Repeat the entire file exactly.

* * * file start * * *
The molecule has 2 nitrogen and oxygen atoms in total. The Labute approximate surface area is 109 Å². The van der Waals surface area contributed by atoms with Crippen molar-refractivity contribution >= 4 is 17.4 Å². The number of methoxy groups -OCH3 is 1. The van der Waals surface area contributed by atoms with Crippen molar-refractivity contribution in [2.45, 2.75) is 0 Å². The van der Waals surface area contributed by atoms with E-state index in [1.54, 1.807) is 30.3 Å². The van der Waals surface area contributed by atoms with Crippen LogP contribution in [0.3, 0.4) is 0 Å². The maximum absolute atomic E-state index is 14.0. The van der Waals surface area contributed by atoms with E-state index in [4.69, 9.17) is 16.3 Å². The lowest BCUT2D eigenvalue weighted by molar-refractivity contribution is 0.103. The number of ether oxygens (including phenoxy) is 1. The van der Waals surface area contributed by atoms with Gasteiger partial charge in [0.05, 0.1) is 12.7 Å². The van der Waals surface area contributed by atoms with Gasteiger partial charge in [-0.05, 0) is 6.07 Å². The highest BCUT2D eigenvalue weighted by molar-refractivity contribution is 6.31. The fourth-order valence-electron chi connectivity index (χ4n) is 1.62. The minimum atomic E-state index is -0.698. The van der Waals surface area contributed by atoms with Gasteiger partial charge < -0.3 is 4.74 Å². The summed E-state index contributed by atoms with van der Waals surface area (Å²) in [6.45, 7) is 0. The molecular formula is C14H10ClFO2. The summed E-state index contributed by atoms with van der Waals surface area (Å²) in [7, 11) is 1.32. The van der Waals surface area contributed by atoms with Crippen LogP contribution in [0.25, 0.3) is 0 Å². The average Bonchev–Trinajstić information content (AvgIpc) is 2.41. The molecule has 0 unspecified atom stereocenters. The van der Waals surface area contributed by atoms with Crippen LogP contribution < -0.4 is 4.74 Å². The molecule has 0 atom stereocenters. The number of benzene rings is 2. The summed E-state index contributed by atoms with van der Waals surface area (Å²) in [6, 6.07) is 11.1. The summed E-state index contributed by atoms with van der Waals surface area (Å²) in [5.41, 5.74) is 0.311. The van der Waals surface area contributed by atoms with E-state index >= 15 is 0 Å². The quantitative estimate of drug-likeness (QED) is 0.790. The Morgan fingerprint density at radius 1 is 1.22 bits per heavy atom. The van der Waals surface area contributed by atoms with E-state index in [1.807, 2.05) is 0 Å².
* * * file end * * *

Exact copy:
The molecule has 2 nitrogen and oxygen atoms in total. The Labute approximate surface area is 109 Å². The van der Waals surface area contributed by atoms with Crippen molar-refractivity contribution >= 4 is 17.4 Å². The number of methoxy groups -OCH3 is 1. The van der Waals surface area contributed by atoms with Crippen molar-refractivity contribution in [2.45, 2.75) is 0 Å². The van der Waals surface area contributed by atoms with E-state index in [1.54, 1.807) is 30.3 Å². The van der Waals surface area contributed by atoms with Crippen LogP contribution in [0.3, 0.4) is 0 Å². The maximum absolute atomic E-state index is 14.0. The van der Waals surface area contributed by atoms with E-state index in [4.69, 9.17) is 16.3 Å². The lowest BCUT2D eigenvalue weighted by molar-refractivity contribution is 0.103. The number of ether oxygens (including phenoxy) is 1. The van der Waals surface area contributed by atoms with Gasteiger partial charge in [0.05, 0.1) is 12.7 Å². The van der Waals surface area contributed by atoms with Gasteiger partial charge in [-0.05, 0) is 6.07 Å². The highest BCUT2D eigenvalue weighted by molar-refractivity contribution is 6.31. The fourth-order valence-electron chi connectivity index (χ4n) is 1.62. The minimum atomic E-state index is -0.698. The van der Waals surface area contributed by atoms with Gasteiger partial charge < -0.3 is 4.74 Å². The summed E-state index contributed by atoms with van der Waals surface area (Å²) in [6.45, 7) is 0. The molecular formula is C14H10ClFO2. The summed E-state index contributed by atoms with van der Waals surface area (Å²) in [7, 11) is 1.32. The van der Waals surface area contributed by atoms with Crippen LogP contribution in [0.25, 0.3) is 0 Å². The average Bonchev–Trinajstić information content (AvgIpc) is 2.41. The molecule has 0 unspecified atom stereocenters. The van der Waals surface area contributed by atoms with Crippen LogP contribution < -0.4 is 4.74 Å². The molecule has 0 atom stereocenters. The number of benzene rings is 2. The summed E-state index contributed by atoms with van der Waals surface area (Å²) in [6, 6.07) is 11.1. The summed E-state index contributed by atoms with van der Waals surface area (Å²) in [5.41, 5.74) is 0.311. The van der Waals surface area contributed by atoms with E-state index >= 15 is 0 Å². The quantitative estimate of drug-likeness (QED) is 0.790. The Morgan fingerprint density at radius 1 is 1.22 bits per heavy atom. The van der Waals surface area contributed by atoms with E-state index in [1.807, 2.05) is 0 Å².